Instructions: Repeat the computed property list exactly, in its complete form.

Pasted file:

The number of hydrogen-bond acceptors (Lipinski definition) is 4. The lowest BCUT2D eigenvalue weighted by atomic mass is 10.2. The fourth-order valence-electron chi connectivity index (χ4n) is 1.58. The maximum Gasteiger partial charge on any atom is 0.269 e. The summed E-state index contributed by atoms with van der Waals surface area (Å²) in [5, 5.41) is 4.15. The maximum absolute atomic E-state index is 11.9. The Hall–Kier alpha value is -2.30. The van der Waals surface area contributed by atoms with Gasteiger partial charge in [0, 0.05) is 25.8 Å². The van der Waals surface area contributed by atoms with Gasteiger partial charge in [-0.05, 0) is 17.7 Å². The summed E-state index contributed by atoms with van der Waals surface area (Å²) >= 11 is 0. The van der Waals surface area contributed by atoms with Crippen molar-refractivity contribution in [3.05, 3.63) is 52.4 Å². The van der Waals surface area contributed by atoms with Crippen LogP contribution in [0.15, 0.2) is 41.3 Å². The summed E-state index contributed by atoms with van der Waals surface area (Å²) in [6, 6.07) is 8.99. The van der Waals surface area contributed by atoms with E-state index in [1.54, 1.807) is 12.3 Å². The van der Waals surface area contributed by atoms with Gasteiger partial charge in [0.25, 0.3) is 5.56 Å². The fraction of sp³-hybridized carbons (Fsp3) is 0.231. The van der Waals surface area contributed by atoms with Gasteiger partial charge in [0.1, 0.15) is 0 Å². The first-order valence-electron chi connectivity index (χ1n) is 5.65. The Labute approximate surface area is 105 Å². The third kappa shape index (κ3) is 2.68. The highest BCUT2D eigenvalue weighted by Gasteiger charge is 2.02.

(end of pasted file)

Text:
The number of hydrogen-bond acceptors (Lipinski definition) is 4. The lowest BCUT2D eigenvalue weighted by atomic mass is 10.2. The fourth-order valence-electron chi connectivity index (χ4n) is 1.58. The maximum Gasteiger partial charge on any atom is 0.269 e. The summed E-state index contributed by atoms with van der Waals surface area (Å²) in [5, 5.41) is 4.15. The maximum absolute atomic E-state index is 11.9. The Hall–Kier alpha value is -2.30. The van der Waals surface area contributed by atoms with Gasteiger partial charge in [0, 0.05) is 25.8 Å². The van der Waals surface area contributed by atoms with Gasteiger partial charge in [-0.05, 0) is 17.7 Å². The summed E-state index contributed by atoms with van der Waals surface area (Å²) >= 11 is 0. The van der Waals surface area contributed by atoms with Crippen molar-refractivity contribution in [3.05, 3.63) is 52.4 Å². The van der Waals surface area contributed by atoms with Crippen LogP contribution in [0.15, 0.2) is 41.3 Å². The summed E-state index contributed by atoms with van der Waals surface area (Å²) in [6, 6.07) is 8.99. The van der Waals surface area contributed by atoms with E-state index in [1.54, 1.807) is 12.3 Å². The van der Waals surface area contributed by atoms with Gasteiger partial charge in [0.25, 0.3) is 5.56 Å². The fraction of sp³-hybridized carbons (Fsp3) is 0.231. The van der Waals surface area contributed by atoms with Gasteiger partial charge in [0.1, 0.15) is 0 Å². The first-order valence-electron chi connectivity index (χ1n) is 5.65. The Labute approximate surface area is 105 Å². The third kappa shape index (κ3) is 2.68. The highest BCUT2D eigenvalue weighted by Gasteiger charge is 2.02.